ONWARDS TO PANAMA CITY – Across the Caribbean from Bonaire
Many will know Robin (former club Treasurer) and Chris Upton, regular Clubhouse Friday nighters (until Covid-19 struck)
Their son Tim, his wife, Gisela , and two small children Chloe 4, and Finley 2 bought a Discovery 55 and sailed it from Gran Canaria to St Maartin, they originally set off on the 9th March arriving in Antigua 18 days later.
They are now heading for Panama City, their blog from Salty Finch follows:
Just a quick update on the trip so far…
We left Bonaire Wednesday at 11:00, a little bit later than planned as a few of the crew were a bit hungover. We won’t mention any names, but let’s just say the last braai on Bonaire was a memorable one.
For this trip west, we have the trade winds behind us the whole way again, as well as some current helping us along. We should manage to get there in 5 days. The only unfortunate thing is that per the forecast the wind will die down for the last two days so we might have to motor.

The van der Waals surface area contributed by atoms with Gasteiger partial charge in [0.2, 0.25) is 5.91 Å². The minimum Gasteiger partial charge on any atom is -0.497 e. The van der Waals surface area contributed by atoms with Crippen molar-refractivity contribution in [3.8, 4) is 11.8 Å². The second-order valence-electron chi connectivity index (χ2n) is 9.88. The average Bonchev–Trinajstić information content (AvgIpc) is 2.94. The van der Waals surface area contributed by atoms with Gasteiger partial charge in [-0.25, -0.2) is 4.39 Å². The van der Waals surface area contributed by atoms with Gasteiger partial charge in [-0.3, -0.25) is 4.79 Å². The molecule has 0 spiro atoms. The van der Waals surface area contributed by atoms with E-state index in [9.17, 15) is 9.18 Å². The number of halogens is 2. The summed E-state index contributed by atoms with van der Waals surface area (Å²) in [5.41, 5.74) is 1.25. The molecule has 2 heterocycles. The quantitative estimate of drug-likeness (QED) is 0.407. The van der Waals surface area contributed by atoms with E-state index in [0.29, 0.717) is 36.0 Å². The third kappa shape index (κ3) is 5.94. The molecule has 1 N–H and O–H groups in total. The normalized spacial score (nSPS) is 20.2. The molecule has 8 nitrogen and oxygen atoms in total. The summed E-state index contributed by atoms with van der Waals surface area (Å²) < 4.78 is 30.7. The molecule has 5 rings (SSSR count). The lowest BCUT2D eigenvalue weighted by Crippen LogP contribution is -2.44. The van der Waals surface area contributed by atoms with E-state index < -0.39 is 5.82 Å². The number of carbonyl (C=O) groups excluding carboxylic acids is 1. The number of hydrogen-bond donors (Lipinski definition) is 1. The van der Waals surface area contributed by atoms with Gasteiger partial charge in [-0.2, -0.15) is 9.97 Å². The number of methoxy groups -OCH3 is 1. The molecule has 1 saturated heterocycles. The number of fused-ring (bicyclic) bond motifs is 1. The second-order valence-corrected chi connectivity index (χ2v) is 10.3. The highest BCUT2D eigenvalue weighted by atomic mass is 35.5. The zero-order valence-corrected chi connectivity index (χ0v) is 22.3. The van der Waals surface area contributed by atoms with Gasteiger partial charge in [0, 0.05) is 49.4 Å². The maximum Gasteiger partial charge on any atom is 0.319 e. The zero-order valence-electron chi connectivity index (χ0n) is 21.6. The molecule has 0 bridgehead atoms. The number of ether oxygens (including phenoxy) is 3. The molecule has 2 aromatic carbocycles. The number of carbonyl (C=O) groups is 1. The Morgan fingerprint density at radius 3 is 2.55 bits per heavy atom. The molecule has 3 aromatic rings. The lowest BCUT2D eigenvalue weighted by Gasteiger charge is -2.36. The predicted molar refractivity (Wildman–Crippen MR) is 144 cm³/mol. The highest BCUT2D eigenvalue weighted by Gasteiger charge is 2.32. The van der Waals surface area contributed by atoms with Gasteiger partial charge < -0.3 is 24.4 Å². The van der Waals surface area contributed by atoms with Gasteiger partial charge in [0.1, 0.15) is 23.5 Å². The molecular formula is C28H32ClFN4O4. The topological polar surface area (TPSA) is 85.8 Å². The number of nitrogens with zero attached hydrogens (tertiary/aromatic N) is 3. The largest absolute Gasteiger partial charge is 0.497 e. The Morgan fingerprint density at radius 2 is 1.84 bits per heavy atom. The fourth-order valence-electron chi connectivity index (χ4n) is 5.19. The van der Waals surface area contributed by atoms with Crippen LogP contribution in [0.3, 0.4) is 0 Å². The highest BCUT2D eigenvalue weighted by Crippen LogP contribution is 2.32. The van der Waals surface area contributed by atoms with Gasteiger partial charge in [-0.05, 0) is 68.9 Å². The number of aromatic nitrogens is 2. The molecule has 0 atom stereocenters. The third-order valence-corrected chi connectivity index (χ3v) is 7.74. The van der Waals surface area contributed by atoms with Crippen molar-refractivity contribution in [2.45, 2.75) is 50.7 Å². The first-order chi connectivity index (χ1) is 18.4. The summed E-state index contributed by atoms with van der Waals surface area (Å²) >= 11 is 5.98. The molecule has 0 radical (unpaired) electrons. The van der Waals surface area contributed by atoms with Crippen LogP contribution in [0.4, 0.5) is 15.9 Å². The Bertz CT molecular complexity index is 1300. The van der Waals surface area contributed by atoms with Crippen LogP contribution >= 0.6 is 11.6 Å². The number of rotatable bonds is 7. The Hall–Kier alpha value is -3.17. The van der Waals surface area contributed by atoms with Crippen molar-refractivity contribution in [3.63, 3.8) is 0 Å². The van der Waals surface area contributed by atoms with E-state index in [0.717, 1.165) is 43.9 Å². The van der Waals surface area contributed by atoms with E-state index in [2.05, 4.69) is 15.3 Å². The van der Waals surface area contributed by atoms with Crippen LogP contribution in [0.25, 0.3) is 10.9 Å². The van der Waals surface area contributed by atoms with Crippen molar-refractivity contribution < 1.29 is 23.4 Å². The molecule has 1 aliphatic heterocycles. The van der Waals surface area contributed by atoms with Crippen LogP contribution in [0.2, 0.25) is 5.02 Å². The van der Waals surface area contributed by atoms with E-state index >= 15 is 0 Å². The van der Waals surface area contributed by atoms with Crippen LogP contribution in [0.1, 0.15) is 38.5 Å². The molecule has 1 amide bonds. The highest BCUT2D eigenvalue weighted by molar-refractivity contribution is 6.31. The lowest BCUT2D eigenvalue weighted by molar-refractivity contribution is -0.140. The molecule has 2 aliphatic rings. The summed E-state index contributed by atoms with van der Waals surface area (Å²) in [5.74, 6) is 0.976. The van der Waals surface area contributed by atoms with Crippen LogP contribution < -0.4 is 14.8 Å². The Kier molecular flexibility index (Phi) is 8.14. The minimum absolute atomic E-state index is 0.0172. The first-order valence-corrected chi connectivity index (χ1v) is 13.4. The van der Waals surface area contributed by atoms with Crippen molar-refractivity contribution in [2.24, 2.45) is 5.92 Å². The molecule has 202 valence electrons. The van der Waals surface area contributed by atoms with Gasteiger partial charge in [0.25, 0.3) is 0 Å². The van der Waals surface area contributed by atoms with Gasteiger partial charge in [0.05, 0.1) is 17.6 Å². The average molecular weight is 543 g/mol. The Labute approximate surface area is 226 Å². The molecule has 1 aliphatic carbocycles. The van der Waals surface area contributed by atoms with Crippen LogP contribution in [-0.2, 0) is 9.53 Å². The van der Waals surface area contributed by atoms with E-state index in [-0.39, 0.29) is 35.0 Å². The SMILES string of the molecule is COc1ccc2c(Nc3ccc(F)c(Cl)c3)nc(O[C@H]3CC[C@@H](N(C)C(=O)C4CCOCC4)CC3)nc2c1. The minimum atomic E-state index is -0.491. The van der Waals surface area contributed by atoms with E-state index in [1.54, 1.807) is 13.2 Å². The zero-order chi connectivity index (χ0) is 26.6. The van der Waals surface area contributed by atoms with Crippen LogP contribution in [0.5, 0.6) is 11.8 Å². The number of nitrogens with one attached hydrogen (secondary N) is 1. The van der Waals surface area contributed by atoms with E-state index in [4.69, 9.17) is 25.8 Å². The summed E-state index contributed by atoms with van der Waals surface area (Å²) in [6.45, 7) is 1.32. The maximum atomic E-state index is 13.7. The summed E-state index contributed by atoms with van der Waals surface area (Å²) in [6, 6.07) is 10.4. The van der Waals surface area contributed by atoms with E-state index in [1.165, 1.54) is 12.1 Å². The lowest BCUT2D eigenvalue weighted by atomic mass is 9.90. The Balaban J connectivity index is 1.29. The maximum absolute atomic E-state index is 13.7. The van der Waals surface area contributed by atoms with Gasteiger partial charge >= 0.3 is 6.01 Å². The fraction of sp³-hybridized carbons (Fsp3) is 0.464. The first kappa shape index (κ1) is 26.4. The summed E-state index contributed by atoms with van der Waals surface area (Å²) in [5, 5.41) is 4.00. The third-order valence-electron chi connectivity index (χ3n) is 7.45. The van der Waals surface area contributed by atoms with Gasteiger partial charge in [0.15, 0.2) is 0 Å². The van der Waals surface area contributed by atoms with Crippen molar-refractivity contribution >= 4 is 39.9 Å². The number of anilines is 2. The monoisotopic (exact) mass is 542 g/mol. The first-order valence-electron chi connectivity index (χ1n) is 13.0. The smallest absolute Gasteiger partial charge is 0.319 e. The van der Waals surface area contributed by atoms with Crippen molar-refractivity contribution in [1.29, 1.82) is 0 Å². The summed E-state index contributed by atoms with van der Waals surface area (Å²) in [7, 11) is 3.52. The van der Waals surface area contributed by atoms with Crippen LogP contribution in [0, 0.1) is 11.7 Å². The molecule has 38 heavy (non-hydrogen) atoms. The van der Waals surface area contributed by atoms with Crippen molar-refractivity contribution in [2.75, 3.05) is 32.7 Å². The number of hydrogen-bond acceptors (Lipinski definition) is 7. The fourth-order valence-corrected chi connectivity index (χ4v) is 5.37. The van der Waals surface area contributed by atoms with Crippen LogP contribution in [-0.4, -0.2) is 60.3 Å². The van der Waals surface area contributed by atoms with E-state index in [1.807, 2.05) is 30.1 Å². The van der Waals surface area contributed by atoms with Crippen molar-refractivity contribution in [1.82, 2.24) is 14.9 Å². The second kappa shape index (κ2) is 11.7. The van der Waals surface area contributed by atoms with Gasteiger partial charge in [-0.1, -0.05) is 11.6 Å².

At the moment we are making excellent progress. With our keen student Nico, we poled out the headsails this morning and are sitting comfortably at 8 knots with 18 knots of wind and about 2 knots of current.
It has made such a change having Inga and Nico with us. Everyone has a bit more free time and can get more sleep, the kids have Nico to entertain them 🤪 and most of all we enjoy the company! Unfortunately Inga is not on top form, she started with a cold and on top of that is feeling a bit seasick at times. Tim and I are also feeling some cold symptoms, but not too badly yet. We think it is the three weeks of over indulging that is now catching up with us. So a bit of a detox while at sea will be good for us all.
We have been very keen to catch a fish and are trawling with two lines. Our first “catch” of the trip was a Brown Booby. Now for those that aren’t familiar with the wildlife here, that is a bird. The silly thing grabbed our lure and we cut it free after dragging it through the water for a minute. We think it survived 🙏